I believe in sharing food.
As a toddler, I needed my own peanut butter and jelly sandwich. In middle school, I needed my own bowl of popcorn to watch “Full House” on Friday nights. And ever since high school, I’ve rarely ordered appetizers in restaurants for fear of having to share my chips and salsa with someone else.
This all changed two years ago when, as a college student from Indiana, I lived in Cambodia for three months. Ma, my Cambodian host mother, taught me that sharing food is not an option. It is a communal experience. It is a way of life.
At every meal, each person received a generous mound of white basmati “baay” (rice). Small dishes of bony fish soup and fatty chicken and vegetables were strategically placed in the center of the table, within reach of everyone. To eat, everyone spooned out food at the same time and chewed loudly – an understood sign of respect that the food is delicious.
Back home in Pennsylvania, I grew up eating meals with my family. I’m used to sharing a common table. But Ma taught me how to take things one step further – to share food, to be vulnerable, to be comfortable enough to eat from a common plate. In Latin, this idea is referred to as “communis,” meaning “to share by all or many,” the etymological root of words such as communal, community, and communication. In Cambodia, sharing food is not a hurried act but a cherished process. It is an intimate experience meant to enrich relationships and develop community.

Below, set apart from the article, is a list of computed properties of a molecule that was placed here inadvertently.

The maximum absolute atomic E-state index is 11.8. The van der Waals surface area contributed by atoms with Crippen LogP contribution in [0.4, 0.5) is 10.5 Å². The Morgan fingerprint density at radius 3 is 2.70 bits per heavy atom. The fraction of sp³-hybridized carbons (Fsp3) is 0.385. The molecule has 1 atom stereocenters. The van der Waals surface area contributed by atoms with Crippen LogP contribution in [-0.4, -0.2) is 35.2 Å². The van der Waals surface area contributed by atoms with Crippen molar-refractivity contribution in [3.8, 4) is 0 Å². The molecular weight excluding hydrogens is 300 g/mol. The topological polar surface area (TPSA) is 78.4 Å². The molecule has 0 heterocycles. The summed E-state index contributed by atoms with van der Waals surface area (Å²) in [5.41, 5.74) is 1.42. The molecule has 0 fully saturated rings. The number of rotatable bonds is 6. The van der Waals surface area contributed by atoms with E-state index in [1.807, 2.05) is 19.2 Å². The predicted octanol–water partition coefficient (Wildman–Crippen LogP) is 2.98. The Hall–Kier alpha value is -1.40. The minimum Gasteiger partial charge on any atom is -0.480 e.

Ma constantly reminded me that our dinner table was open to anyone. My family didn’t have many possessions, but they shared gracefully. For my 20th birthday, Ma invited all 25 of my fellow college students over for chicken curry – my favorite food. The meal was loud and entertaining, complete with a cheesecake dessert and leftovers for a week. After three hours of eating, we sang “Happy Birthday” in Khmer and doused each other in silly string.
I now eagerly share my food with others. While traveling abroad this past summer, my friends and I became coffee connoisseurs as we taste-tested each others’ “café con leche” in Spain. While in Morocco, I purposely ordered more couscous than I knew I could eat by myself.
The last time the Phillies were on television, I remembered to pop twice as much popcorn. I imagine Ma would’ve been pleased.
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